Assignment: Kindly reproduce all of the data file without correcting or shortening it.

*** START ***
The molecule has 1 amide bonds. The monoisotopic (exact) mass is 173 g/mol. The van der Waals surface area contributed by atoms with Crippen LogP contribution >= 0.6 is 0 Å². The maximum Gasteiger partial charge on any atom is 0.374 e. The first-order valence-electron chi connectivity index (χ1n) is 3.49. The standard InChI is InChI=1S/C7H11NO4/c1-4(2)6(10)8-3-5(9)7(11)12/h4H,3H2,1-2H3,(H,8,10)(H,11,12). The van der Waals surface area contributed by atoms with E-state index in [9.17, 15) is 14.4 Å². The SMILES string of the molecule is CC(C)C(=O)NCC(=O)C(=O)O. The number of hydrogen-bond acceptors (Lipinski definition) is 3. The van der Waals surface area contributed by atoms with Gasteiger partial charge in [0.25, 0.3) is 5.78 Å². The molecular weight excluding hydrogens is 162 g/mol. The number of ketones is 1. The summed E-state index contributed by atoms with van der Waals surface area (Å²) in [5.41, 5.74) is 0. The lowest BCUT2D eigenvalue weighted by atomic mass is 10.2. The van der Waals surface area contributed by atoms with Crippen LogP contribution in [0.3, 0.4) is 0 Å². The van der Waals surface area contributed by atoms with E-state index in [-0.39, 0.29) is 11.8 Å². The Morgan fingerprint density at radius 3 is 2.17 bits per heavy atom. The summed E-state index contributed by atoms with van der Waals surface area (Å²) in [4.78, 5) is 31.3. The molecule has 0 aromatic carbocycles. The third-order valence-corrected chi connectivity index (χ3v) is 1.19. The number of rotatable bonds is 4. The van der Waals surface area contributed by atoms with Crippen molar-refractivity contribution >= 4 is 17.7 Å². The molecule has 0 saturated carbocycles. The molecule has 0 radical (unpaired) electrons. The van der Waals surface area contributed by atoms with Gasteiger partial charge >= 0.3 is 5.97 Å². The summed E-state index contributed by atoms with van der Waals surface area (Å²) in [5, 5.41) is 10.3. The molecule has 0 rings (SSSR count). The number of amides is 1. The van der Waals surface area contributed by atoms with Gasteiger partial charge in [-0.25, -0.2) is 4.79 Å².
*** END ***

The molecule has 1 amide bonds. The monoisotopic (exact) mass is 173 g/mol. The van der Waals surface area contributed by atoms with Crippen LogP contribution >= 0.6 is 0 Å². The maximum Gasteiger partial charge on any atom is 0.374 e. The first-order valence-electron chi connectivity index (χ1n) is 3.49. The standard InChI is InChI=1S/C7H11NO4/c1-4(2)6(10)8-3-5(9)7(11)12/h4H,3H2,1-2H3,(H,8,10)(H,11,12). The van der Waals surface area contributed by atoms with E-state index in [9.17, 15) is 14.4 Å². The SMILES string of the molecule is CC(C)C(=O)NCC(=O)C(=O)O. The number of hydrogen-bond acceptors (Lipinski definition) is 3. The van der Waals surface area contributed by atoms with Gasteiger partial charge in [0.25, 0.3) is 5.78 Å². The molecular weight excluding hydrogens is 162 g/mol. The number of ketones is 1. The summed E-state index contributed by atoms with van der Waals surface area (Å²) in [5.41, 5.74) is 0. The lowest BCUT2D eigenvalue weighted by atomic mass is 10.2. The van der Waals surface area contributed by atoms with Crippen LogP contribution in [0.3, 0.4) is 0 Å². The van der Waals surface area contributed by atoms with E-state index in [-0.39, 0.29) is 11.8 Å². The Morgan fingerprint density at radius 3 is 2.17 bits per heavy atom. The summed E-state index contributed by atoms with van der Waals surface area (Å²) in [4.78, 5) is 31.3. The molecule has 0 aromatic carbocycles. The third-order valence-corrected chi connectivity index (χ3v) is 1.19. The number of rotatable bonds is 4. The van der Waals surface area contributed by atoms with Crippen molar-refractivity contribution >= 4 is 17.7 Å². The molecule has 0 saturated carbocycles. The molecule has 0 radical (unpaired) electrons. The van der Waals surface area contributed by atoms with Gasteiger partial charge >= 0.3 is 5.97 Å². The summed E-state index contributed by atoms with van der Waals surface area (Å²) in [5, 5.41) is 10.3. The molecule has 0 rings (SSSR count). The number of amides is 1. The van der Waals surface area contributed by atoms with Gasteiger partial charge in [-0.25, -0.2) is 4.79 Å².